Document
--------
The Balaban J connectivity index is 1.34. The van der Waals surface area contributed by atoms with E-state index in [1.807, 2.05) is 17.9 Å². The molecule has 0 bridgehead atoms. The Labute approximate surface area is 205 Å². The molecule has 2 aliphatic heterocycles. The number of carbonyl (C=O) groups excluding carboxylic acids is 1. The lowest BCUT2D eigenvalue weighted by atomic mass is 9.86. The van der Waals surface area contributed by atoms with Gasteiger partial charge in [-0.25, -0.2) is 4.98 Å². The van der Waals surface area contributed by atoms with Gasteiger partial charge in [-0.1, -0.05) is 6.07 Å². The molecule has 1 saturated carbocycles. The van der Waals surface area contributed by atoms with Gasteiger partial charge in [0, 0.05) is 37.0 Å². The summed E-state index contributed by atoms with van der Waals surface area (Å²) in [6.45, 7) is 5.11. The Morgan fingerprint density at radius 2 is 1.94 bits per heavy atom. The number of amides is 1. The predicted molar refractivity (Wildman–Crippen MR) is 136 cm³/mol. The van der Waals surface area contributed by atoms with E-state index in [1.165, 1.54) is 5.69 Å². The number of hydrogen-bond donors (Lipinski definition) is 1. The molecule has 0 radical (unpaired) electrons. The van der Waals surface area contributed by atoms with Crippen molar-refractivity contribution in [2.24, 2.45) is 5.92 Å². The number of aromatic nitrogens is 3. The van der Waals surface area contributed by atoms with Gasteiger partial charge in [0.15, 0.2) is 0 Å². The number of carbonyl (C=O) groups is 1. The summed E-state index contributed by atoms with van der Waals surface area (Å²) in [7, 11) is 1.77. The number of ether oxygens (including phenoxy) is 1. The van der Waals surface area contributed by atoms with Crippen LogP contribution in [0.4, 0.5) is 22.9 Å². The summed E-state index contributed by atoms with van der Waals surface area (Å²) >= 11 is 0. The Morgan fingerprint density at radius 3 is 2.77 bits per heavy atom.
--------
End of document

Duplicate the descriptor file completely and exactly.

The Balaban J connectivity index is 1.34. The van der Waals surface area contributed by atoms with E-state index in [1.807, 2.05) is 17.9 Å². The molecule has 0 bridgehead atoms. The Labute approximate surface area is 205 Å². The molecule has 2 aliphatic heterocycles. The number of carbonyl (C=O) groups excluding carboxylic acids is 1. The lowest BCUT2D eigenvalue weighted by atomic mass is 9.86. The van der Waals surface area contributed by atoms with Gasteiger partial charge in [-0.25, -0.2) is 4.98 Å². The van der Waals surface area contributed by atoms with Gasteiger partial charge in [-0.1, -0.05) is 6.07 Å². The molecule has 1 saturated carbocycles. The van der Waals surface area contributed by atoms with Gasteiger partial charge in [0, 0.05) is 37.0 Å². The summed E-state index contributed by atoms with van der Waals surface area (Å²) in [6.45, 7) is 5.11. The Morgan fingerprint density at radius 2 is 1.94 bits per heavy atom. The number of amides is 1. The predicted molar refractivity (Wildman–Crippen MR) is 136 cm³/mol. The van der Waals surface area contributed by atoms with E-state index in [1.165, 1.54) is 5.69 Å². The number of hydrogen-bond donors (Lipinski definition) is 1. The molecule has 0 radical (unpaired) electrons. The van der Waals surface area contributed by atoms with Crippen molar-refractivity contribution in [2.24, 2.45) is 5.92 Å². The number of aromatic nitrogens is 3. The van der Waals surface area contributed by atoms with Gasteiger partial charge in [0.15, 0.2) is 0 Å². The number of carbonyl (C=O) groups is 1. The summed E-state index contributed by atoms with van der Waals surface area (Å²) in [7, 11) is 1.77. The number of ether oxygens (including phenoxy) is 1. The van der Waals surface area contributed by atoms with Crippen LogP contribution in [0.4, 0.5) is 22.9 Å². The summed E-state index contributed by atoms with van der Waals surface area (Å²) >= 11 is 0. The Morgan fingerprint density at radius 3 is 2.77 bits per heavy atom.